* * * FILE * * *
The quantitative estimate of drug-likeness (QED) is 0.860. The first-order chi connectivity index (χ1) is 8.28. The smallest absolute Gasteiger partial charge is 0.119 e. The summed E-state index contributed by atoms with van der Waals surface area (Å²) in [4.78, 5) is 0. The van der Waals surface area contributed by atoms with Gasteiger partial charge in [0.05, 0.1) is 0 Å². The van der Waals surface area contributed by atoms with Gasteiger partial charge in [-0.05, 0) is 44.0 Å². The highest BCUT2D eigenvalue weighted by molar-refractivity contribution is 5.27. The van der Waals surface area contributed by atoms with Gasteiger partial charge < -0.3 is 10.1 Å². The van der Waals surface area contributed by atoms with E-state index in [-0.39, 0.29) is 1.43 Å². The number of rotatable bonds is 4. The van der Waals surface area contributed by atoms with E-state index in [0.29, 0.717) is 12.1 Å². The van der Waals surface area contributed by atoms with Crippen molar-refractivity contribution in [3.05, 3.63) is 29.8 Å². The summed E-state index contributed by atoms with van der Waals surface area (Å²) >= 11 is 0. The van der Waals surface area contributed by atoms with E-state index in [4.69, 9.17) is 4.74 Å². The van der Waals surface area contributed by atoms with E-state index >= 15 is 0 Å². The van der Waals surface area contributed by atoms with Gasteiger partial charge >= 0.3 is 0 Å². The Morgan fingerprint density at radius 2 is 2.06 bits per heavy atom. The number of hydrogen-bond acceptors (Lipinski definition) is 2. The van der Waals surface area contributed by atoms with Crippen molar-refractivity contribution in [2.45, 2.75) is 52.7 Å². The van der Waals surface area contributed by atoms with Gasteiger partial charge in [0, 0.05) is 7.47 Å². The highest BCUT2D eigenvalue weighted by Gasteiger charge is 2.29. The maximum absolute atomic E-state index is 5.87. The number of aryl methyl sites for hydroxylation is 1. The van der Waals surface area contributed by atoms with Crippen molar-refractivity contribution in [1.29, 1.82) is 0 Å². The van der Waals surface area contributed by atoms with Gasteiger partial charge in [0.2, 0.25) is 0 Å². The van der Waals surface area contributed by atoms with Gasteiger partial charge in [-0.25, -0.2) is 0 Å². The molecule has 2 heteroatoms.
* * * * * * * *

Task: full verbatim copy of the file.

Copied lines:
The quantitative estimate of drug-likeness (QED) is 0.860. The first-order chi connectivity index (χ1) is 8.28. The smallest absolute Gasteiger partial charge is 0.119 e. The summed E-state index contributed by atoms with van der Waals surface area (Å²) in [4.78, 5) is 0. The van der Waals surface area contributed by atoms with Gasteiger partial charge in [0.05, 0.1) is 0 Å². The van der Waals surface area contributed by atoms with Gasteiger partial charge in [-0.05, 0) is 44.0 Å². The highest BCUT2D eigenvalue weighted by molar-refractivity contribution is 5.27. The van der Waals surface area contributed by atoms with Gasteiger partial charge < -0.3 is 10.1 Å². The van der Waals surface area contributed by atoms with E-state index in [-0.39, 0.29) is 1.43 Å². The number of rotatable bonds is 4. The van der Waals surface area contributed by atoms with E-state index in [0.29, 0.717) is 12.1 Å². The van der Waals surface area contributed by atoms with Crippen molar-refractivity contribution in [3.05, 3.63) is 29.8 Å². The summed E-state index contributed by atoms with van der Waals surface area (Å²) >= 11 is 0. The van der Waals surface area contributed by atoms with E-state index in [4.69, 9.17) is 4.74 Å². The van der Waals surface area contributed by atoms with E-state index >= 15 is 0 Å². The van der Waals surface area contributed by atoms with Gasteiger partial charge >= 0.3 is 0 Å². The Morgan fingerprint density at radius 2 is 2.06 bits per heavy atom. The number of hydrogen-bond acceptors (Lipinski definition) is 2. The van der Waals surface area contributed by atoms with Crippen molar-refractivity contribution in [2.45, 2.75) is 52.7 Å². The van der Waals surface area contributed by atoms with Gasteiger partial charge in [0, 0.05) is 7.47 Å². The highest BCUT2D eigenvalue weighted by Gasteiger charge is 2.29. The maximum absolute atomic E-state index is 5.87. The number of aryl methyl sites for hydroxylation is 1. The van der Waals surface area contributed by atoms with Crippen molar-refractivity contribution in [1.29, 1.82) is 0 Å². The van der Waals surface area contributed by atoms with Gasteiger partial charge in [0.2, 0.25) is 0 Å². The van der Waals surface area contributed by atoms with Gasteiger partial charge in [-0.25, -0.2) is 0 Å². The molecule has 2 heteroatoms.